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We all seem to hear the words digital analytics and ‘big data’ tossed around a lot in our world of information sharing, but few people really understand what analytics are and how applying them can benefit a sport organization. Digital analytics, at its core, is a way for sport organizations to examine their websites and determine what’s working and what isn’t. Once pinpointed, solutions can be discovered for website and user optimization and goals can be created and met. For those that may not have access to an analytics professional, it’s entirely possible to get the basics down with a bit of research and a few online tutorials.

Where to begin?

Brainstorm – When first starting out, it’s important to answer a few questions, such as: who is your audience, what do your users want from you, and what are they looking for? What specific actions do you want them to perform? What do you want them to take from your site – a ticket to an event, yearly membership, or simply the transfer of information? One of the hardest parts of analytics is not actually crunching the numbers; it is determining a clear strategy that specifies which factors are the most important to the success of the organization.

Determine organizational goals – Goals should be specific, measurable and not necessarily focused on something monetary. Although ticket sales are definitely important, they aren’t everything; analytics can help to:

  • Measure the reach of a sporting event (before and after)
  • Recruit volunteers for a competition or race
  • Inform the community of youth programs
  • Grow the mailing list, newsletters, for example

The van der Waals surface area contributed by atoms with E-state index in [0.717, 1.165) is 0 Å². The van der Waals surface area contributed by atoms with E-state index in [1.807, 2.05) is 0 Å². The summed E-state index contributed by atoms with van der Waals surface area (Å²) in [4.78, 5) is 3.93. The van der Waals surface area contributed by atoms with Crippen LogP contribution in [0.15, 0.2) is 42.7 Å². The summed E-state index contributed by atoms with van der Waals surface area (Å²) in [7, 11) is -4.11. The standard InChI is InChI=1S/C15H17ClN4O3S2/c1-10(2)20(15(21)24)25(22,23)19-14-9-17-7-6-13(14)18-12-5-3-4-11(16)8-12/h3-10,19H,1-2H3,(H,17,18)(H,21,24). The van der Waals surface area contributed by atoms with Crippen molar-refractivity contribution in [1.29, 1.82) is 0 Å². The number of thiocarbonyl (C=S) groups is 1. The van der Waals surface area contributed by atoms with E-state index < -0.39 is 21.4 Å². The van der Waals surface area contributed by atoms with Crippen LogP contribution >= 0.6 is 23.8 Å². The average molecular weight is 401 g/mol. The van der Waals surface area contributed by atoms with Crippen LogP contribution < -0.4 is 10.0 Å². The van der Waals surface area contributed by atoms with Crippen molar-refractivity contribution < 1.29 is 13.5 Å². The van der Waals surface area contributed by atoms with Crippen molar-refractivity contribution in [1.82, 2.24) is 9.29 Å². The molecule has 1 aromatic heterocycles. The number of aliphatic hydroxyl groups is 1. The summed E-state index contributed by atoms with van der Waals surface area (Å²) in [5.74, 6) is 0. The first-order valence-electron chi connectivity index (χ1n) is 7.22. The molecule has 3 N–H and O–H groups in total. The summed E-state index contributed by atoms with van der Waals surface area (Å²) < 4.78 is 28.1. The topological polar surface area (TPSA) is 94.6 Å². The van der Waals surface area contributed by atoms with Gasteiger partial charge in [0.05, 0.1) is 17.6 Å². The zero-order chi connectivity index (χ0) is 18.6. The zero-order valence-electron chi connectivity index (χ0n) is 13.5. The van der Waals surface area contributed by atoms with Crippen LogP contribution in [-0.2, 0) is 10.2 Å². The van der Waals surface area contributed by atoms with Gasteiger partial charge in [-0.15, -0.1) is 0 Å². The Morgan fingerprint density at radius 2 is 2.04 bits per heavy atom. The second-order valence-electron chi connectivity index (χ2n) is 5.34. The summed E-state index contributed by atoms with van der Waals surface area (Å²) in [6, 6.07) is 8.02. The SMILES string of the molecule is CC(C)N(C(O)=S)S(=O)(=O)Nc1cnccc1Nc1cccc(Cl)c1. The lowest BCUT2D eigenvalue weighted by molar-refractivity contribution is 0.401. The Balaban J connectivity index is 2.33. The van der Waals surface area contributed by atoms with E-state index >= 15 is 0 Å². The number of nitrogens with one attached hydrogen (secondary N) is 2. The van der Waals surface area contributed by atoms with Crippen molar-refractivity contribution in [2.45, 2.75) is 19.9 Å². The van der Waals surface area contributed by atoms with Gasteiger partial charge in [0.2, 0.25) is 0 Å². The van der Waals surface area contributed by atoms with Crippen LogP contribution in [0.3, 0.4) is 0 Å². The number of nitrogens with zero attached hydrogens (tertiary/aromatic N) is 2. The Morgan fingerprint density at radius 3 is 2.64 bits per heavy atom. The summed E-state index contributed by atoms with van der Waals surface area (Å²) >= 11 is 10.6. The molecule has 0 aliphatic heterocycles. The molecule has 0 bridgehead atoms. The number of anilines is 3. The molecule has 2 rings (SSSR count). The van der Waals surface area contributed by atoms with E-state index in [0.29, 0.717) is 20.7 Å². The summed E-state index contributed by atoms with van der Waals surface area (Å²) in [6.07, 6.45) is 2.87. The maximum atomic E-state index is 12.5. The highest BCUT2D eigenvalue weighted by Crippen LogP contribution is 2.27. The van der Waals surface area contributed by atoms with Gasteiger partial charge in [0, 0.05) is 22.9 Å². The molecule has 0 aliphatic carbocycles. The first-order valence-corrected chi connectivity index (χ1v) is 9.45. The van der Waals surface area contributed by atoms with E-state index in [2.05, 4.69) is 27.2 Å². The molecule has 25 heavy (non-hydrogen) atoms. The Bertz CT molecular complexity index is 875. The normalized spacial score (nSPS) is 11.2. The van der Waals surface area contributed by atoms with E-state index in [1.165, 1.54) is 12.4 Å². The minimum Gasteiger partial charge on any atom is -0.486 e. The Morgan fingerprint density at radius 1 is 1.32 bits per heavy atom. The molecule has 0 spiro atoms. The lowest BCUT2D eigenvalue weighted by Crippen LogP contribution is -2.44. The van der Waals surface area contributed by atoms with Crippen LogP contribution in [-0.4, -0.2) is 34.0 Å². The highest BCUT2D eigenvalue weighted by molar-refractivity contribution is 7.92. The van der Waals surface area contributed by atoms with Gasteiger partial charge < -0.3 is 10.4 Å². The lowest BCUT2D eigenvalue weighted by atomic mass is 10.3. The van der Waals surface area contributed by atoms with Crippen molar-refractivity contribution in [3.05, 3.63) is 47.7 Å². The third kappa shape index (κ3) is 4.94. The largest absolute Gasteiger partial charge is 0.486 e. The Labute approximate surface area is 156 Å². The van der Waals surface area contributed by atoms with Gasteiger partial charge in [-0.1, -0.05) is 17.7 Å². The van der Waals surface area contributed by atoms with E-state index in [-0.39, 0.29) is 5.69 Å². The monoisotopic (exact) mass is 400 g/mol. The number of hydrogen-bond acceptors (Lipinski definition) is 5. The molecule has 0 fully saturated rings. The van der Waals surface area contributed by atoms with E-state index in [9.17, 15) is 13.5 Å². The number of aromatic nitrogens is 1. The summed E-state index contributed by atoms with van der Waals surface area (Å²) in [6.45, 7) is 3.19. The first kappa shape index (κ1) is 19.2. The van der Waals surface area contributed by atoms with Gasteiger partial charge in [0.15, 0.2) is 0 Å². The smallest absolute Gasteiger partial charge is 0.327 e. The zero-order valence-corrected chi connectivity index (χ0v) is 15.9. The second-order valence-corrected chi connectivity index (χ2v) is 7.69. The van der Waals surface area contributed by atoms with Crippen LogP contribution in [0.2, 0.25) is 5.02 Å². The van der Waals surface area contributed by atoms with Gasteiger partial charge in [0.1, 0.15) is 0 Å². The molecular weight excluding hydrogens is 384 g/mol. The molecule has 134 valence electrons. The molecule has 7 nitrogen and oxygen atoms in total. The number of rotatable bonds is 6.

• Increase organizational membership

What analytics software should my sport organization use?

The most common, and arguably the best option, is Google Analytics. All you need to do to access it is to create a generic email account that employees can use and set up which generally takes less than five minutes. Of course when encountering the dashboard for the first time, it can be a little daunting to figure out where to start. Thankfully, there are many online tutorials to help you on your way.

Organizations big and small are always looking for ways to reduce costs, and there are quite a few free or inexpensive analytics programs available online (provided below). Website analytics, when interpreted correctly can be an extremely helpful tool for measuring and determining success, discovering what’s broken, and then making improvements moving forward.

For a more in-depth look at getting started with analytics check out some of these additional resources:

Analytics 101 for Sport Organizations – VIA Sport

Top 10 Best Web Analytics Tools

Website tracking for Beginners


Calabro A. Small Businesses Adopting Social Media Technology. O&P Business News. May 2010;19(6):36.

Green B, Murray N, Warner S. Understanding website useability: an eye-tracking study of the Vancouver 2010 Olympic Games website. International Journal Of Sport Management & Marketing. December 15, 2011;10(3/4):257-271.


Shaivitz M. Solving the Mystery of Web Analytics. Associations Now. June 2, 2007;3:17-20.

Thompson A, Martin A, Gee S, Eagleman A. Examining the Development of a Social Media Strategy for a National Sport Organisation. Journal Of Applied Sport Management. Summer2014 2014;6(2):42-63.

The information presented in SIRC blogs and SIRCuit articles is accurate and reliable as of the date of publication. Developments that occur after the date of publication may impact the current accuracy of the information presented in a previously published blog or article.